Why getting into the holiday spirit now will help your bottom line later

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We just welcomed fall and retailers are already promoting the winter holidays in a big way, with Christmas trees, ornaments and other decor lining store shelves. Though many of us enjoy spending time with family and singing along to favorite jingles over the holidays, you likely aren’t ready to get into the jolly spirit just yet.

However, these early-bird promotions are a good reminder that December is around the corner and you need to start thinking about a holiday budget. After all, planning ahead is key to keeping finances in order. Given that the average American household is carrying a revolving credit card balance of $7,400, preparing now is key to avoid any additional budget strains or adding to that debt load.

With less than three months before the shopping season kicks off, follow these steps to prep and pad your budget in time for the holidays.

Pay down debt.

It goes without saying, your biggest focus now should be to pay down those credit cards as quickly as possible. Carrying revolving balance every month is a huge waste of money, and your stress level heading into the holiday season will be compounded if you still have debt. Not to mention, it will cause you to actually spend more on those gifts. Take the time to evaluate exactly how much you owe and how much progress you can conceivably make within a few months. This process will (and should!) determine how much you can afford to spend on holiday festivities. Then stick to that figure no matter what!

Create a savings plan.

Many banks still offer holiday club accounts which provide you with the opportunity to stash cash for the upcoming shopping season. For many, having a separate account keeps those funds out of sight and out of reach. Another option is to open an online savings account which offers a better interest rate and makes it harder to dip in to. Set up automatic transfers on a weekly or monthly basis depending on how much wiggle room you have in your current budget. For instance, putting away just $20 a week can help you save big over $200 by early December.

Read more: 10 things to know about the new EMV chip credit cards

Go on a spending diet.

Reign in your discretionary spending now for a healthier holiday budget by limiting the season’s tempting purchases such as fall fashion, pumpkin spice lattes and all-things Halloween. Look for lower-cost alternatives like setting up clothing and costume swaps with friends and DIY harvest and spooky outdoor decor. Additionally, look for other ways to cut back on monthly bills by reducing Internet speed, cutting premium movie channels and unplugging gadgets to lower your energy bill.

Cash in on clutter.

Whether you have bags of unwanted clothes or an old gadget laying around the house, take the opportunity to sell items you no longer use for your holiday savings. While a garage sale is a great way to unload all your clutter at one time, you can typically get more money for clothing and other valuable goods by selling through a consignment shop or online. The new eBay Valet service makes the process easy: Drop off or send your collection of goods to the company and their team will do the work of selling for you. When all items are sold, eBay sends you 80% of the profits. Other sites to sell your goods are Gazelle.com for electronics, Thredup.com for gently-used clothing and Amazon Marketplace for kids’ toys and small kitchen appliances.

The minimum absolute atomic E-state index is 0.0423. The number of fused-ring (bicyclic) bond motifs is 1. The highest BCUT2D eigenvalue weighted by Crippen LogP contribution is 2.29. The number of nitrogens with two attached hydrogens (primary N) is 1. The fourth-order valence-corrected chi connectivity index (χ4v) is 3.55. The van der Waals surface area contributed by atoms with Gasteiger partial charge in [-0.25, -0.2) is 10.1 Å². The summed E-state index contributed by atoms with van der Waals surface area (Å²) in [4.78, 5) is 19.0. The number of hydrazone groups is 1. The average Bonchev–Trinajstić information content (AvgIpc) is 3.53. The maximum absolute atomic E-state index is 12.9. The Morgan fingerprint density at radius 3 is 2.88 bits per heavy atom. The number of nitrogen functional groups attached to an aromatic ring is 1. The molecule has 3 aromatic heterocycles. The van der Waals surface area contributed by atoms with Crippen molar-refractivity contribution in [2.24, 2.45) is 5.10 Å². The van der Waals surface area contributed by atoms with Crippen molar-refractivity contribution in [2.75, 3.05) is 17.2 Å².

Read more: Beware of fake online consumer reviews

Track flights.

The sweet spot for purchasing airfare is typically six weeks before your desired departure date. When it comes to the busy holiday season, however, you need to buy flights months in advance to secure a cheaper rate. Research airfare prices now to get an idea of the general cost then set up a price tracking alert using Yapta.com. The site will alert you when prices dip so you can buy a ticket immediately.


Boost your budget.

While you should always look for ways to earn extra income, now is a particularly good time to do so.  Apply your professional skills toward freelance opportunities at eLance or assist someone in your area with a small task like grocery shopping or handy work via TaskRabbit. If you have spare time and like animals, you can watch someone’s dog or cat for the day or night by signing up at Rover.com. Otherwise, check out mystershop.org for paid local mystery shopping gigs which you can complete when running errands like buying gifts. For someone with more flexibility, consider a part-time retail position — many companies and retail chains are already hiring seasonal staff.

Read more: How to make a disposable razor last 12 months!

Begin gift shopping.

Buying a few gifts over the course of these next few months will limit the financial strain you’d otherwise experience when purchasing multiple presents at peak shopping season. Look out for big sales on summer clothing now; small kitchen gadget and home decor deals during Columbus Day; and buy off-season to save. Before you start shopping, draft a list of recipients and keep track of the items you pick up for each person so you don’t forget what you buy then double up come December.

For more money-saving advice, see our Shopping & Retail section.

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